You can count on three things at this northwest Colorado hotspot -- good food, great service, and elk galore!
Cross Mountain Ranch is one of those elk hunting destinations you have to experience to truly appreciate this story. I learned about this Craig, Colorado, elk goldmine through my friend and former Major League Baseball pitcher Turk Wendell in 2006. Turk was guiding there that fall, and he was friends with then Operations Manager Clay Owens.
"I'm sure Clay would love to have you come out to tape an episode of your TV show," Turk said. "And I'd love to be your guide."
Cross Mountain Ranch comprises 60,000 acres divided into two sections. The 40,000-acre Upper Ranch, where I hunted in 2006 and again in 2007 and 2008, is enrolled in Colorado's Ranching for Wildlife program. This program, designed to better manage wildlife for quality and quantity, gives Cross Mountain and other participating ranches guaranteed either-sex licenses and allows them to set their own season dates. Cross Mountain designates two weeks in September, when the rut is in full force, for bowhunting only.
Turk was unable to make it there for my 2006 hunt, but I did manage to arrow my very first elk thanks to Clay's expert guiding (see "Rough Hunt," Whitetail Special 2007). My 2007 hunt was fantastic, but my poor shooting left me returning home to Harrisburg, Pennsylvania, empty handed. I vowed to redeem myself if given the opportunity the following year.
My dad, Rick Fortenbaugh, had never killed an elk with his bow and hadn't even hunted for elk in over 10 years. At age 62, he was feeling a certain sense of urgency to chase elk again while he was still physically able. I didn't have to twist his arm too hard to get him to join me for my September 2008 hunt.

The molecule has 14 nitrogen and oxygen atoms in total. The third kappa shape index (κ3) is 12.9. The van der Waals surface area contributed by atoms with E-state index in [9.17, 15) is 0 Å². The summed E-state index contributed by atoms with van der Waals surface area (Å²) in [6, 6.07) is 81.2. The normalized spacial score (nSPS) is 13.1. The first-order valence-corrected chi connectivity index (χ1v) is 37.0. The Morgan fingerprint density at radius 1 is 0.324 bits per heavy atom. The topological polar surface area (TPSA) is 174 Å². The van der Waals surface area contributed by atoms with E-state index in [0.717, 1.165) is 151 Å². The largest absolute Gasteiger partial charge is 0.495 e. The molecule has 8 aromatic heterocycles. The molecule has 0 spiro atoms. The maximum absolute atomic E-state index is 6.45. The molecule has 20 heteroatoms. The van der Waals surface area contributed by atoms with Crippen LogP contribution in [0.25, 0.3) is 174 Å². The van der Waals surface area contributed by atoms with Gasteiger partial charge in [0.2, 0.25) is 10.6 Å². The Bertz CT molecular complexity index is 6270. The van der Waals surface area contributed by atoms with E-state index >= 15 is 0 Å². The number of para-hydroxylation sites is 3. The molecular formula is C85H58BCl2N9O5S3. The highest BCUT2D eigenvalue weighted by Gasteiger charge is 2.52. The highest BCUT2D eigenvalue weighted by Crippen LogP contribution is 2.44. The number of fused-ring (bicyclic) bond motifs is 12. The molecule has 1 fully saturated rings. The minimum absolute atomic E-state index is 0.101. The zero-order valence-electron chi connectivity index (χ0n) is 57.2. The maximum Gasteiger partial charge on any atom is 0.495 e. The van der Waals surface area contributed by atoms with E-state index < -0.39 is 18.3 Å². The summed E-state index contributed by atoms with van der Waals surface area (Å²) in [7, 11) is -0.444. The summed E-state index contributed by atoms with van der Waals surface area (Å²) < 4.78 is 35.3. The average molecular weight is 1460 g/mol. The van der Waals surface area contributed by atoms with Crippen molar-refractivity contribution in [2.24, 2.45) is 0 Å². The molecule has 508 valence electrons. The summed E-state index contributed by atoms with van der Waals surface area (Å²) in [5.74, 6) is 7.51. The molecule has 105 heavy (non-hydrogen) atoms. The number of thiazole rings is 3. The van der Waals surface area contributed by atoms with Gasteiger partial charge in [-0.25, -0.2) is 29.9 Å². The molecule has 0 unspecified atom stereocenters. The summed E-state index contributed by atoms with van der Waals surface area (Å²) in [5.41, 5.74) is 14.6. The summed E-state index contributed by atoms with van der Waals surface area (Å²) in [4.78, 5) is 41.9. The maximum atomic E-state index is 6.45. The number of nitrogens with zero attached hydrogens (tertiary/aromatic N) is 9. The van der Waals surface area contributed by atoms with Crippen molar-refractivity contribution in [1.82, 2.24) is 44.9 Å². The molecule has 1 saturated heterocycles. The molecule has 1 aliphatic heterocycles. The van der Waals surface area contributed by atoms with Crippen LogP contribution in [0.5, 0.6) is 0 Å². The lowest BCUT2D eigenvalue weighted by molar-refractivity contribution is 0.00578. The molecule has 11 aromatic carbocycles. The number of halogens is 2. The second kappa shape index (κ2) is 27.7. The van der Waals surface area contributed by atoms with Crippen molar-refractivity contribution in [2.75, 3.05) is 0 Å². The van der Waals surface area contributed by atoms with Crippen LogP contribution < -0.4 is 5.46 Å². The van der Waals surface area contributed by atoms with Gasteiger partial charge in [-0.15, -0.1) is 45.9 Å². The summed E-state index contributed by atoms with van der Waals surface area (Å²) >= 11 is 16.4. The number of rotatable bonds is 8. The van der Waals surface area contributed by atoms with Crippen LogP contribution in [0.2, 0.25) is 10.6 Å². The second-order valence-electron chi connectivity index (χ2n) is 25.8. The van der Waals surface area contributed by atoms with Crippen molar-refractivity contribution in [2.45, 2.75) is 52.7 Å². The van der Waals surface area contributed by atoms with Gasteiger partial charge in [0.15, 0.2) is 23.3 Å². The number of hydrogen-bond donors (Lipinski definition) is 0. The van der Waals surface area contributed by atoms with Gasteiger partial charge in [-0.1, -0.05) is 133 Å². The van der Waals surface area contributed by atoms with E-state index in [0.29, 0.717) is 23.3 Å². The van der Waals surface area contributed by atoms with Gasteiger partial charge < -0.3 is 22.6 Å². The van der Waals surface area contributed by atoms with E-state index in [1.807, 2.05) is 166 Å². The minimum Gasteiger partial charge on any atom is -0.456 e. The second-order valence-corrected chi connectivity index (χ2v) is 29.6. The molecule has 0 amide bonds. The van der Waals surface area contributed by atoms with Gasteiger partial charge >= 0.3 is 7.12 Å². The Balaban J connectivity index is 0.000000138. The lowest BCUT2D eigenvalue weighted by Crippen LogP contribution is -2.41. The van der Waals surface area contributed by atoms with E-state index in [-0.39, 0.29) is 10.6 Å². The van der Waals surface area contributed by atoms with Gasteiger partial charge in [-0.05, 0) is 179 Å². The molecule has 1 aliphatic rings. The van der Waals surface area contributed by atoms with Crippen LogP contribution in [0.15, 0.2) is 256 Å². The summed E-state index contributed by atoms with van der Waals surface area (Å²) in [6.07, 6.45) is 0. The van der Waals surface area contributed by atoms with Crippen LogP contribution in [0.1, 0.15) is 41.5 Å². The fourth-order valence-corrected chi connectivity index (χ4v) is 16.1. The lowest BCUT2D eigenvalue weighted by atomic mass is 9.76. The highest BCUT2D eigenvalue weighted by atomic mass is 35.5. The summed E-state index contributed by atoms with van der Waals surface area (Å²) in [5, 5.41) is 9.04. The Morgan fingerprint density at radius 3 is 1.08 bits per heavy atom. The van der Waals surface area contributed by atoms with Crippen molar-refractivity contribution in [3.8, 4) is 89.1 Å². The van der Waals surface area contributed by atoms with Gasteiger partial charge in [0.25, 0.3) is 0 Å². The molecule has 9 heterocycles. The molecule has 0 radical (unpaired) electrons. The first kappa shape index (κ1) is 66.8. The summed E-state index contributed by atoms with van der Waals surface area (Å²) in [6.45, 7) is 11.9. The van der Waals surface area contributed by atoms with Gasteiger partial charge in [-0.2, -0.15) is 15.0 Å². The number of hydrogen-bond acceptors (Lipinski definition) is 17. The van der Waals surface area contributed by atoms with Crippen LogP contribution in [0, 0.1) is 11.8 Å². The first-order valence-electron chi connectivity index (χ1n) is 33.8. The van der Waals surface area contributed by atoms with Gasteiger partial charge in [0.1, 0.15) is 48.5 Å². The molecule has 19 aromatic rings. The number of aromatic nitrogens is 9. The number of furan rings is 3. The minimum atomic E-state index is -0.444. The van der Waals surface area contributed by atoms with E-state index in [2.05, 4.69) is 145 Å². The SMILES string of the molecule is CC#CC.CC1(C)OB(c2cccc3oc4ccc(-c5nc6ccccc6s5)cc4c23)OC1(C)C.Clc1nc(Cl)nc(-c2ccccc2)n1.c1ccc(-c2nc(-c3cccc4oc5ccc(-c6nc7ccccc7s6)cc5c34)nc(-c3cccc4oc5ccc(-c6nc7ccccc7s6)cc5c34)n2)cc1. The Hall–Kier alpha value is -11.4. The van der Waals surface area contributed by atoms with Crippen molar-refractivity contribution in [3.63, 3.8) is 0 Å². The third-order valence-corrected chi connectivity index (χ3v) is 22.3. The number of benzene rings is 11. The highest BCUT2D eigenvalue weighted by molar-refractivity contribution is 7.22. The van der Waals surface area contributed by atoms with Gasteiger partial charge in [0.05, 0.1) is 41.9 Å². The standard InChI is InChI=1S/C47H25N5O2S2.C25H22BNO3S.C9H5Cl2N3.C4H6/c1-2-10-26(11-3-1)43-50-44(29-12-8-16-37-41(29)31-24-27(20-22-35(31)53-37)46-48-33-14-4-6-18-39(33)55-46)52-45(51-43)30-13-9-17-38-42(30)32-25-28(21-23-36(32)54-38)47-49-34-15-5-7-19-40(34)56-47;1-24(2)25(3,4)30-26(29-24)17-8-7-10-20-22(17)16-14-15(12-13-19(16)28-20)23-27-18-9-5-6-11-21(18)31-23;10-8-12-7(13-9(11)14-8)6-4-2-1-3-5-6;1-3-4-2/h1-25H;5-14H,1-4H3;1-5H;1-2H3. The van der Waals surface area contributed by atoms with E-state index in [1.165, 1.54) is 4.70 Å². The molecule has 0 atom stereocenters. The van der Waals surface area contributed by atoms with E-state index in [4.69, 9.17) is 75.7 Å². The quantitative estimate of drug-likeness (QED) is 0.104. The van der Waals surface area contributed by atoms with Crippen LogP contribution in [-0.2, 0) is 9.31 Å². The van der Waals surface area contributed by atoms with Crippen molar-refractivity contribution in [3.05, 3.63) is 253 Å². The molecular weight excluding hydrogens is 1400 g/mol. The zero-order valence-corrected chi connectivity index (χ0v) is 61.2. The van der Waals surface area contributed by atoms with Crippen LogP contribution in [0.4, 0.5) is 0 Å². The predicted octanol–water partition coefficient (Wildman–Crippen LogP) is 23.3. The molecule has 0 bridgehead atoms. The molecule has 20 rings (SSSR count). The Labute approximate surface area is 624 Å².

Cross Mountain's five-day elk hunts take place at elevations of 8,000-9,000 feet. Thus, getting in shape was top priority for Dad and me in the months prior to our hunt. We spent evenings and weekends hiking steep hills with loaded packs on our backs, followed by backyard practice sessions on a 3-D elk target.
Shooting a 3-D elk target is good practice, but nothing can prepare you for taking aim at the real thing, especially when a bull is standing closer than 40 yards, bugling in your face.
"If you are too worked up to make a good shot, then don't take the shot," I told my dad. "If our hunt is anything like what I experienced the past two years, you will have more than one opportunity."
On September 19, we flew from Harrisburg to Hayden, Colorado, with a layover in Minneapolis, where we met up with Bowhunter TV cameraman Bob Theim. Waiting for us at baggage claim in Hayden was the familiar face of guide Brian Gale.
Brian told us we would be staying at their Fish Creek Lodge -- one of two houses on the ranch -- and that the ranch owner's personal chef, Joey Bowman, would be cooking our meals. Joey is a professional chef, so his culinary skills need no explanation.
Due to a surplus of guides that week, each hunter had at least two guides at his disposal.
Dad and I were in the capable hands of Recreation Manager Marv Doherty and guide Bob Owens. The initial plan was for Dad and me to hunt together, but by the end of the second day it became apparent that getting five guys within bow range of elk wasn't working.
As much as I wanted to be with my dad when he arrowed his first elk, we all agreed that our best chance for success would be to split up. So on the morning of day three, Bob Theim and I went with Marv, and my dad went with Bob Owens.